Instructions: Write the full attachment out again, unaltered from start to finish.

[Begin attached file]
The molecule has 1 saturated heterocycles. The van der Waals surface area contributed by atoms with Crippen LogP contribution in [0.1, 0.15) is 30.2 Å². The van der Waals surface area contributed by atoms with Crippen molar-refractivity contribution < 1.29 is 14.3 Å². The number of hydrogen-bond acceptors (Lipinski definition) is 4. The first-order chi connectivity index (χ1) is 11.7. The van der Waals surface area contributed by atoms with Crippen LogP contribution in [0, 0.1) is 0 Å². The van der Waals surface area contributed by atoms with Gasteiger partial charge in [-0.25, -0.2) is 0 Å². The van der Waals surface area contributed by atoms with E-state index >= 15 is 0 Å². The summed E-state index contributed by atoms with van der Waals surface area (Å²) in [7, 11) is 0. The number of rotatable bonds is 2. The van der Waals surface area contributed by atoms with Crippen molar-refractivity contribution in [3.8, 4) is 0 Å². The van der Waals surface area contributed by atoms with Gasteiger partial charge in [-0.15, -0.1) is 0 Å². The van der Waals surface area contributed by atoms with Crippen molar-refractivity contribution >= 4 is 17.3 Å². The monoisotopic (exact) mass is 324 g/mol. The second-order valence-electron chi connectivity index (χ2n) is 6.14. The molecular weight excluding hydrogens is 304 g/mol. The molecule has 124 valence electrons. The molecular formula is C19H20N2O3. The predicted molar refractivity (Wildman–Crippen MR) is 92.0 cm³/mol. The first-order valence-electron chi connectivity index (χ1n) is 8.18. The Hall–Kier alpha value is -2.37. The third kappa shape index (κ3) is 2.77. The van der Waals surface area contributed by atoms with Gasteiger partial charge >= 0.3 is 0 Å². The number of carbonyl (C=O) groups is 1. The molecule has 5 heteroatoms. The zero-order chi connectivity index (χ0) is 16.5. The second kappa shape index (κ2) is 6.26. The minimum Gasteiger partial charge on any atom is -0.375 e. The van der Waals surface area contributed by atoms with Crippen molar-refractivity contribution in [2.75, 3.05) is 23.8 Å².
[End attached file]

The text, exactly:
The molecule has 1 saturated heterocycles. The van der Waals surface area contributed by atoms with Crippen LogP contribution in [0.1, 0.15) is 30.2 Å². The van der Waals surface area contributed by atoms with Crippen molar-refractivity contribution < 1.29 is 14.3 Å². The number of hydrogen-bond acceptors (Lipinski definition) is 4. The first-order chi connectivity index (χ1) is 11.7. The van der Waals surface area contributed by atoms with Crippen LogP contribution in [0, 0.1) is 0 Å². The van der Waals surface area contributed by atoms with Gasteiger partial charge in [-0.25, -0.2) is 0 Å². The van der Waals surface area contributed by atoms with E-state index >= 15 is 0 Å². The summed E-state index contributed by atoms with van der Waals surface area (Å²) in [7, 11) is 0. The number of rotatable bonds is 2. The van der Waals surface area contributed by atoms with Crippen molar-refractivity contribution in [3.8, 4) is 0 Å². The van der Waals surface area contributed by atoms with Gasteiger partial charge in [-0.15, -0.1) is 0 Å². The van der Waals surface area contributed by atoms with Crippen molar-refractivity contribution >= 4 is 17.3 Å². The monoisotopic (exact) mass is 324 g/mol. The second-order valence-electron chi connectivity index (χ2n) is 6.14. The molecular weight excluding hydrogens is 304 g/mol. The molecule has 124 valence electrons. The molecular formula is C19H20N2O3. The predicted molar refractivity (Wildman–Crippen MR) is 92.0 cm³/mol. The first-order valence-electron chi connectivity index (χ1n) is 8.18. The Hall–Kier alpha value is -2.37. The third kappa shape index (κ3) is 2.77. The van der Waals surface area contributed by atoms with Gasteiger partial charge >= 0.3 is 0 Å². The number of carbonyl (C=O) groups is 1. The molecule has 5 heteroatoms. The zero-order chi connectivity index (χ0) is 16.5. The second kappa shape index (κ2) is 6.26. The minimum Gasteiger partial charge on any atom is -0.375 e. The van der Waals surface area contributed by atoms with Crippen molar-refractivity contribution in [2.75, 3.05) is 23.8 Å².